I’m not an Open Source zealot. My computer is a very important tool to me. I don’t care If I can see the source code or if it free. I needs it to be, powerful, advanced, and it needs to just work. I need to have the best tool for the job. I watch a lot of tech shows on YouTube and follow tech podcasts. I’m particularly fond of Jupiter Broadcasting and their Linux Action Show. These guys are hard core open source advocates and its interesting to see and hear them and their community, especially when it comes to switching people over to Linux. I was pretty excited when they announced that the host’s wife was going to be switched from her MacBook Pro to Linux and they were going to document the process. I think that has inspired me to give it another shot as she didn’t immediately give up on it. As far as we know.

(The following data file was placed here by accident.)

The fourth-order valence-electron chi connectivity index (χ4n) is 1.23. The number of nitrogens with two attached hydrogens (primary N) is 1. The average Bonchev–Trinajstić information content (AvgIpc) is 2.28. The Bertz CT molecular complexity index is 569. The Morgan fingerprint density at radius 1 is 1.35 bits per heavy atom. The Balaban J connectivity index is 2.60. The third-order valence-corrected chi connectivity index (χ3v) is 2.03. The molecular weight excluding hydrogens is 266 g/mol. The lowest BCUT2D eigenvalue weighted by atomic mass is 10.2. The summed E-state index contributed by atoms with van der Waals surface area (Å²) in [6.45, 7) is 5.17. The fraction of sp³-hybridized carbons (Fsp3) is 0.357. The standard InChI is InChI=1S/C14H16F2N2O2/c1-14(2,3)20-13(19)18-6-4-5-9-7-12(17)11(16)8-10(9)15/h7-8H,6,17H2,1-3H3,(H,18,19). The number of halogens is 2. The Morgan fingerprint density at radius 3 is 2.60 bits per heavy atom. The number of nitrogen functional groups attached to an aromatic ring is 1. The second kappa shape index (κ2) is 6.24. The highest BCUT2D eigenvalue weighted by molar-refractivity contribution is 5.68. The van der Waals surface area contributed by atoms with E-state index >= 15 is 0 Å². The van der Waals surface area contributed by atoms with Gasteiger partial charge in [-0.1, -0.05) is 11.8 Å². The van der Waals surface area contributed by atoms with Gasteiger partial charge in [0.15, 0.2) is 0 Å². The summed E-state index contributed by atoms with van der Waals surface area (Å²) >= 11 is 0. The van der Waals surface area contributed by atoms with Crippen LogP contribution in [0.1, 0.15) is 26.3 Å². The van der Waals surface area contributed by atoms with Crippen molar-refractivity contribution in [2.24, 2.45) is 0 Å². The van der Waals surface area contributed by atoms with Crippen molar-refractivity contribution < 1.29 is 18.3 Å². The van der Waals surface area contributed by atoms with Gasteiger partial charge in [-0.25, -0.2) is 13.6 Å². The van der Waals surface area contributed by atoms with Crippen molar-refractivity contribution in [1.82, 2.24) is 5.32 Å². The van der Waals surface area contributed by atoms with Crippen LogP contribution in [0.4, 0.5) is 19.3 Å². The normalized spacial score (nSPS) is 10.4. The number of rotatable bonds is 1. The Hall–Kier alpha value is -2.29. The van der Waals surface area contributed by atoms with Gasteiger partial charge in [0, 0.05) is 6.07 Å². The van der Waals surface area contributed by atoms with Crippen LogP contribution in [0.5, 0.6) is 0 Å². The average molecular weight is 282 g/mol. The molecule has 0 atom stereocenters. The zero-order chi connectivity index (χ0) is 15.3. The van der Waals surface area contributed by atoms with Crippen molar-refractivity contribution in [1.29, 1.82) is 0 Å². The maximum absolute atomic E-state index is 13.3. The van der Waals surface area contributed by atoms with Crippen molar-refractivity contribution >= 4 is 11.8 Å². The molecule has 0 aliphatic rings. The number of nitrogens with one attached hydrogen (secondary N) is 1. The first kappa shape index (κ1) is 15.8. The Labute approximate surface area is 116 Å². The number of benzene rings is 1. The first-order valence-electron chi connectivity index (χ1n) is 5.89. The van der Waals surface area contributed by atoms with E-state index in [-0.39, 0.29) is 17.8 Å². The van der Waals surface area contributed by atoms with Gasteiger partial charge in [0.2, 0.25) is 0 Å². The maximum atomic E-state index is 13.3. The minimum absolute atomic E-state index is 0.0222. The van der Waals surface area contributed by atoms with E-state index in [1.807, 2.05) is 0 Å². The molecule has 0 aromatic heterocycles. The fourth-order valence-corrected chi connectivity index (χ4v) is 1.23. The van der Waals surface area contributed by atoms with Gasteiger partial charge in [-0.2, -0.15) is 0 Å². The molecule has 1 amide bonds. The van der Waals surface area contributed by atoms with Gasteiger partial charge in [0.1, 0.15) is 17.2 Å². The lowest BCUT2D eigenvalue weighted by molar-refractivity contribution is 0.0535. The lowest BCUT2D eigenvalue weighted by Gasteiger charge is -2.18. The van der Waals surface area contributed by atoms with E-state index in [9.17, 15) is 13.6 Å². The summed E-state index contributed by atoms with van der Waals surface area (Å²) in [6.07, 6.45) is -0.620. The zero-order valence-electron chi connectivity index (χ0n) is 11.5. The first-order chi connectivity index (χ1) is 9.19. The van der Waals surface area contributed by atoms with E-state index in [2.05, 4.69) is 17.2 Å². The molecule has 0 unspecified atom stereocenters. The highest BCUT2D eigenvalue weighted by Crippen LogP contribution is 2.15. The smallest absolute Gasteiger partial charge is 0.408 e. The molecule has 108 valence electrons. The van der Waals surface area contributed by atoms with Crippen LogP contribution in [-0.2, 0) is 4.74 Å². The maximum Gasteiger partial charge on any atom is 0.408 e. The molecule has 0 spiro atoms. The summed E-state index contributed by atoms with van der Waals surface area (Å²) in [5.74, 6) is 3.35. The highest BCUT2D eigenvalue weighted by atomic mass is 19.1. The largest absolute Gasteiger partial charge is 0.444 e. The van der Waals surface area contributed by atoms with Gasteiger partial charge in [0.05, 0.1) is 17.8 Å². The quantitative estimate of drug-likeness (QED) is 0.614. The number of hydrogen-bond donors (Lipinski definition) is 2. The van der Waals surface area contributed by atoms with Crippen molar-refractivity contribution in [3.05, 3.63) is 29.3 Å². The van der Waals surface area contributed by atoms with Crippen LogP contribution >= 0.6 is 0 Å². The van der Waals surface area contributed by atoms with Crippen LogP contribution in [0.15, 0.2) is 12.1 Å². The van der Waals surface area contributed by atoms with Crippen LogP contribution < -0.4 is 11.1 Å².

I must say, I don’t quite understand where all of the passion for open source comes from. I’m a software developer, open source kinda competes with me. These shows/podcasts are mainly put on by IT people. I’m willing to bet that they don’t think their services should be free. Why should mine? That being said, I try to find a free and open solution to any problem I’m trying to solve. My main reason is that I don’t want to be locked in. Open is good for not being locked in. Look at what happened to MySQL. People didn’t like where Oracle was going so they forked it. Or look at Hudson. People didn’t like where Oracle was going with it, so they forked it. Maybe the evil empire is really Oracle and not Microsoft!

My point is, Free or Paid. I don’t care. I just need it to work. Don’t go switching to Linux just because its free and open. Switch because it works better for your particular workload better than anything else out there. Time is money. If a $120 license of Windows is going to work better for you and your job, I would say that’s money well spent.